One night, half-heartedly celebrating with Jack Haight, another aspiring lawyer, the two of us cooked up an idea for an independent study in civil and criminal investigation. We were both English majors and we convinced the university to approve a nine-credit research project. We served half of our time with the detectives on the campus police, and the other half helping indigent clients of Legal Aid.
We worked nights and weekends on stake-outs and wild-goose chases. The detectives dropped piles of unsolved cases on our desks. The lawyers sent us to the seediest and scariest streets in the city. Jack was fearless, dogged and smart – a perfect partner for our cockamamie scheme. We located thieves and rapists, and then stood in the shadows while they were arrested.
The work only made me more cynical about the justice system. I finished the year broke, disheartened, and afraid that my heroic dream was fading with no alternatives in mind. My summer job at the law firm waited for me, but first, I wanted to repeat the dehumanizing ritual of walking into the personnel offices at the mills, up to the tiny windows where women slipped application forms under the glass.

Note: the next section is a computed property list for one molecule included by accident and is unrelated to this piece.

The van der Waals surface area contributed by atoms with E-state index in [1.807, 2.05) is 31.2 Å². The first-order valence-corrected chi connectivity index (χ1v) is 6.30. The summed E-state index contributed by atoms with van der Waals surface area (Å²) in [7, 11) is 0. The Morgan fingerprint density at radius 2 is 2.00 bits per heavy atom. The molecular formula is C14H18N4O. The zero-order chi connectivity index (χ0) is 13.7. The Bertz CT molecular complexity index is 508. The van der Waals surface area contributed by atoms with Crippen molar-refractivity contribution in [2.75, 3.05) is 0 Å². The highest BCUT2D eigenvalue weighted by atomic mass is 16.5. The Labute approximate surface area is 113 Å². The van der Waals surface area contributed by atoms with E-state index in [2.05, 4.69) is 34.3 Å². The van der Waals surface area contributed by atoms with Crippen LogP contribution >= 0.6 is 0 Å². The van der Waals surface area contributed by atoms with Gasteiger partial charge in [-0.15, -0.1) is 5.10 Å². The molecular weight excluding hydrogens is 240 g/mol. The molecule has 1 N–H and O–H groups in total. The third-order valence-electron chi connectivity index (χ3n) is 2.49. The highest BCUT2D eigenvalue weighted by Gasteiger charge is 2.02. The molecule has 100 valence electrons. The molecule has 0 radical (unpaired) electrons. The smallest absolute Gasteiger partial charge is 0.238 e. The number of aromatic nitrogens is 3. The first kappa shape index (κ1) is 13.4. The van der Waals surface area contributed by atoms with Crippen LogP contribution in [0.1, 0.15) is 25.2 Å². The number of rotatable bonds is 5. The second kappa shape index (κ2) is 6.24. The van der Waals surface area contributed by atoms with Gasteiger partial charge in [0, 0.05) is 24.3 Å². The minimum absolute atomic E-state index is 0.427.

Back home, I moved into the basement for the summer, the house filled with all of my siblings plus my mother’s mother, who had become too needy to live alone. One morning, I went to my desk at the law firm, opened my briefcase and peeked at the statement the college loan agency had sent. I had a sense of how much I owed and tried to ignore the total—$16,000—a staggering amount to me, more than my parents’ first mortgage. The figure darkened the entire room. I bent over my desk to look down the hall at my boss cradling his bald forehead, proofreading stultifying documents, and my deflation might have been audible, as if the secretary would later find only a permanent-press wardrobe draped across the blotter.
“Hi Sweety,” said Betty. “I thought you might want to know that Armco called.”
“They want you to call them back.” She gave me the number. “Rudy said they were hiring. Are you going take a job there?”
With my free hand, I immediately began filling my briefcase with the few personal items on my desk.
“Hell yeah, Mom.”
Causes Paul Hertneky Supports
Monadock Area Transitional Shelter
Monadnock Humane Society
The Harris Center for Outdoor Education